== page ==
‘The Woman in the House Across the Street from the Girl in the Window’ brilliantly disorients viewers with satirical thriller

“The Woman in the House Across the Street from the Girl in the Window” consists of eight episodes, around 20 minutes each. The series has not been renewed for a second season yet.

Gabriella Gerig ’23

“The Woman in the House Across the Street from the Girl in the Window” consists of eight episodes, around 20 minutes each. The series has not been renewed for a second season yet.

“The Woman in the House Across the Street from the Girl in the Window” is a must watch for fans of “The Girl on the Train,” “Gone Girl” and “The Woman in the Window.” It is a parody on the recent surge in mystery psychological dramas. The series stars Kristen Bell, who is best known for her role on “The Good Place,” a popular sitcom released in 2016.
The opening scene of “The Woman in the House Across the Street from the Girl in the Window” instantly draws in the viewer: a woman prepares a casserole to a chilling rendition of “Rain, Rain, Go Away.” This recurring scene and song sets the stage for the rest of the series.
The series follows the life of Anna Whitaker, a white woman struggling with the tragic murder of her daughter and recent divorce. She copes with her grief by mixing together alcohol and prescription medication. In wake of her pain, she replaces her passion for painting with staring out the window with a big glass of wine in hand.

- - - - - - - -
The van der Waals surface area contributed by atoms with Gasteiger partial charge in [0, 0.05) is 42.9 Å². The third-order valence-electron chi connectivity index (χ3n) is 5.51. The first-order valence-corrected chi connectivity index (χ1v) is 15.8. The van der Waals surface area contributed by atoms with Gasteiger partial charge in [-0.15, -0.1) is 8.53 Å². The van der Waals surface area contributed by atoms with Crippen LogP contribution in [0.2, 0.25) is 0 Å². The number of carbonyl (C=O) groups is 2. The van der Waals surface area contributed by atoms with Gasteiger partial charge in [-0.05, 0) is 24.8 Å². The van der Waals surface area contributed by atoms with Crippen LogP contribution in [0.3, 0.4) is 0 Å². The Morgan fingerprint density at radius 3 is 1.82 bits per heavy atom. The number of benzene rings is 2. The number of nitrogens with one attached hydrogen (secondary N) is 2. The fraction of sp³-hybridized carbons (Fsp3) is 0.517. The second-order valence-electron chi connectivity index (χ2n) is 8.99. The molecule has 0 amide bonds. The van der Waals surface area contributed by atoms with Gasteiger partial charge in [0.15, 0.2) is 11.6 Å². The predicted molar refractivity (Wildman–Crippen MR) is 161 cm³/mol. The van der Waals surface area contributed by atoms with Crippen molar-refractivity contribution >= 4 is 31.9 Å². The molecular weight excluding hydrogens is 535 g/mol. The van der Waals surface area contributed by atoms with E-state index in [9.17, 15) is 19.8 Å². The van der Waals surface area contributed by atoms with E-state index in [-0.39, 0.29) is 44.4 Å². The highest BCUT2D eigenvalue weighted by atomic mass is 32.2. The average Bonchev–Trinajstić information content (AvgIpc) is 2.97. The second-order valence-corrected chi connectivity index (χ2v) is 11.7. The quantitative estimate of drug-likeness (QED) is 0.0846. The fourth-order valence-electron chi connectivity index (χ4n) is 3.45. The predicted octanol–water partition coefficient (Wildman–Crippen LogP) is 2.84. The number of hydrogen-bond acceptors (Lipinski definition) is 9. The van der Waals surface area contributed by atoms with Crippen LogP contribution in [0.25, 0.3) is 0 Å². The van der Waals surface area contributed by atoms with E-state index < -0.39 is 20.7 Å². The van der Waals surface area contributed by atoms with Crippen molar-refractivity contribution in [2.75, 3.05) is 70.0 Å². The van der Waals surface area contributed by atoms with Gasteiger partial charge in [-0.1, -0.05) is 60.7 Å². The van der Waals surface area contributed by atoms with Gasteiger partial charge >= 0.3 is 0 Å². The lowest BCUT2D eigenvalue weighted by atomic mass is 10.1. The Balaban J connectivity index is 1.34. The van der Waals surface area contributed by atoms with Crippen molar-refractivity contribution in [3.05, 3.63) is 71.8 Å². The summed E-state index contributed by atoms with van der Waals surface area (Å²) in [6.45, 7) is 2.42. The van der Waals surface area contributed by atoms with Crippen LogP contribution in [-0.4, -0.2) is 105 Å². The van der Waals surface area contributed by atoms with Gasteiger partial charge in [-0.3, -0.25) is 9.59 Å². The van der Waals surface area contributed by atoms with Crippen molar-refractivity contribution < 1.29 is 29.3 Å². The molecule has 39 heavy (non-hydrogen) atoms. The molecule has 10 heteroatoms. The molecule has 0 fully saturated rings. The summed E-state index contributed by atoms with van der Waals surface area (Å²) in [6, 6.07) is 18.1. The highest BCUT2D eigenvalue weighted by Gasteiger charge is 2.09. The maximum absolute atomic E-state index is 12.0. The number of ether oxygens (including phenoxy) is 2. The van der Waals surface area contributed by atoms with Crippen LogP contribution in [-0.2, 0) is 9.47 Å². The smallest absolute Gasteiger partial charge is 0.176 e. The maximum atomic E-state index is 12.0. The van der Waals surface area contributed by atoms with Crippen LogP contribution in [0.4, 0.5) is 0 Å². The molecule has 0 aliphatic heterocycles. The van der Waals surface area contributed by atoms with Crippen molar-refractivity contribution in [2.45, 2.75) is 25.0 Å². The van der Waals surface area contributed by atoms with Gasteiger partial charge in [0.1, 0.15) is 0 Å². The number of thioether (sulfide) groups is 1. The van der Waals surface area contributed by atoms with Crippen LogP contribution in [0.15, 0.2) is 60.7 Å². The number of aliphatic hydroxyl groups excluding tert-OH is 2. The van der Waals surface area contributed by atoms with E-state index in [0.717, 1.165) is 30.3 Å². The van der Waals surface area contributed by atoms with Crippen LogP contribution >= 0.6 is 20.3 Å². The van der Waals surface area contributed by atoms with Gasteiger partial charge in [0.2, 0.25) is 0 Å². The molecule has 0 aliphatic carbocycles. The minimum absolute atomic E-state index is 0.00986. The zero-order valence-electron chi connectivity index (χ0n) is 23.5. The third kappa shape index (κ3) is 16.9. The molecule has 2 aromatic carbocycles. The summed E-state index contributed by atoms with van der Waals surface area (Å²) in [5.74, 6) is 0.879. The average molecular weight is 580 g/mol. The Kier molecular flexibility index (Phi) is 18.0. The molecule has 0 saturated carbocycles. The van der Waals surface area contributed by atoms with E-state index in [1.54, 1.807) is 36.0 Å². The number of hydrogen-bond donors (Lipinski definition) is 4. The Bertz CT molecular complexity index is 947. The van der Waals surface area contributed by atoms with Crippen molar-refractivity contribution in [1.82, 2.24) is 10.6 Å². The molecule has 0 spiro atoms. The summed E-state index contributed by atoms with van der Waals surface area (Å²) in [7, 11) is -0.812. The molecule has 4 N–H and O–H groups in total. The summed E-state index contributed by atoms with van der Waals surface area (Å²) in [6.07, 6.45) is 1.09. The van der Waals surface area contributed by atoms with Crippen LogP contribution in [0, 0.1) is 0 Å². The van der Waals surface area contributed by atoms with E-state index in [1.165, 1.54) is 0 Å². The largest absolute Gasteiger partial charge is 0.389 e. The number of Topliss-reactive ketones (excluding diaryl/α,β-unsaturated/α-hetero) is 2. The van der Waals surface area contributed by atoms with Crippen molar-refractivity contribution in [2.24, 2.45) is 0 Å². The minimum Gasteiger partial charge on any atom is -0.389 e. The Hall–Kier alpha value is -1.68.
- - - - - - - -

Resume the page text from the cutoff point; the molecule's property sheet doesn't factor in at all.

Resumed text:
When new neighbors move in next door, a relationship sparks between Anna and the recently widowed husband. Things begin to look up for her until she witnesses a gruesome murder across the street. She goes to the police, but no one believes her. Everyone attributes her vision to a psychotic episode. As Anna attempts to unravel the pieces to the mystery to prove to everyone and herself that she is not crazy, the viewer runs into unpredictable twists alongside her.
Although some of the humor requires a sense of the genre beforehand, there are parts that everyone can laugh at. For instance, the less subtle details like how the books Anna read — “The Woman Across the Lake” and “The Woman on the Cruise” — mirror her own predicament.

Overall, the absurdity of the series makes it a fun binge watch.”

— Gabriella Gerig '23

In addition, beneath the layers of comedy and mystery, there are also underlying messages: a mother grieving from child loss, divorce and alcoholism.
Overall, the absurdity of the series makes it a fun binge watch. Anna is an unreliable narrator, making it hard to decipher between reality and hallucination. The show leaves you confused at times and wanting to watch more as each episode ends on a cliffhanger.
“The Woman in the House Across the Street from the Girl in the Window” has yet to be renewed for a season two, but the puzzling and suspenseful ending with a cameo appearance from critically acclaimed actress Glen Close seems to have set up the show for more seasons.